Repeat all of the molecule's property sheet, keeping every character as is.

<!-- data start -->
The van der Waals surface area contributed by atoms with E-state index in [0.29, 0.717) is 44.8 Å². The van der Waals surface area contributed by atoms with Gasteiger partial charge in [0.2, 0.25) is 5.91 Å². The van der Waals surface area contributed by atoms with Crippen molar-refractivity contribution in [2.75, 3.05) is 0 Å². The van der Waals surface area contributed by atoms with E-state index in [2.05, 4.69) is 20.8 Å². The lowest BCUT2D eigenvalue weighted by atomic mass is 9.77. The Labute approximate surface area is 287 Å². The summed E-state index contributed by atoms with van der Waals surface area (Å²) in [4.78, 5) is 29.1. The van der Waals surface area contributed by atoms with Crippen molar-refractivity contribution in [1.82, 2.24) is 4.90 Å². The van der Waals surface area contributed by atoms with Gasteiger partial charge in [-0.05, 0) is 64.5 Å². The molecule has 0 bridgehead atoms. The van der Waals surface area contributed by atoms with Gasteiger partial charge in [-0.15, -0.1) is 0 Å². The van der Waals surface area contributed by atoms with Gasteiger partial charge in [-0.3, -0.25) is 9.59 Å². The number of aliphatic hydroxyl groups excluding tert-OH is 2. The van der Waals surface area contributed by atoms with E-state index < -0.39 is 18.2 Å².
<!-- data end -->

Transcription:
The van der Waals surface area contributed by atoms with E-state index in [0.29, 0.717) is 44.8 Å². The van der Waals surface area contributed by atoms with Gasteiger partial charge in [0.2, 0.25) is 5.91 Å². The van der Waals surface area contributed by atoms with Crippen molar-refractivity contribution in [2.75, 3.05) is 0 Å². The van der Waals surface area contributed by atoms with E-state index in [2.05, 4.69) is 20.8 Å². The lowest BCUT2D eigenvalue weighted by atomic mass is 9.77. The Labute approximate surface area is 287 Å². The summed E-state index contributed by atoms with van der Waals surface area (Å²) in [4.78, 5) is 29.1. The van der Waals surface area contributed by atoms with Crippen molar-refractivity contribution in [1.82, 2.24) is 4.90 Å². The van der Waals surface area contributed by atoms with Gasteiger partial charge in [-0.05, 0) is 64.5 Å². The molecule has 0 bridgehead atoms. The van der Waals surface area contributed by atoms with Gasteiger partial charge in [-0.15, -0.1) is 0 Å². The van der Waals surface area contributed by atoms with Gasteiger partial charge in [-0.3, -0.25) is 9.59 Å². The number of aliphatic hydroxyl groups excluding tert-OH is 2. The van der Waals surface area contributed by atoms with E-state index < -0.39 is 18.2 Å².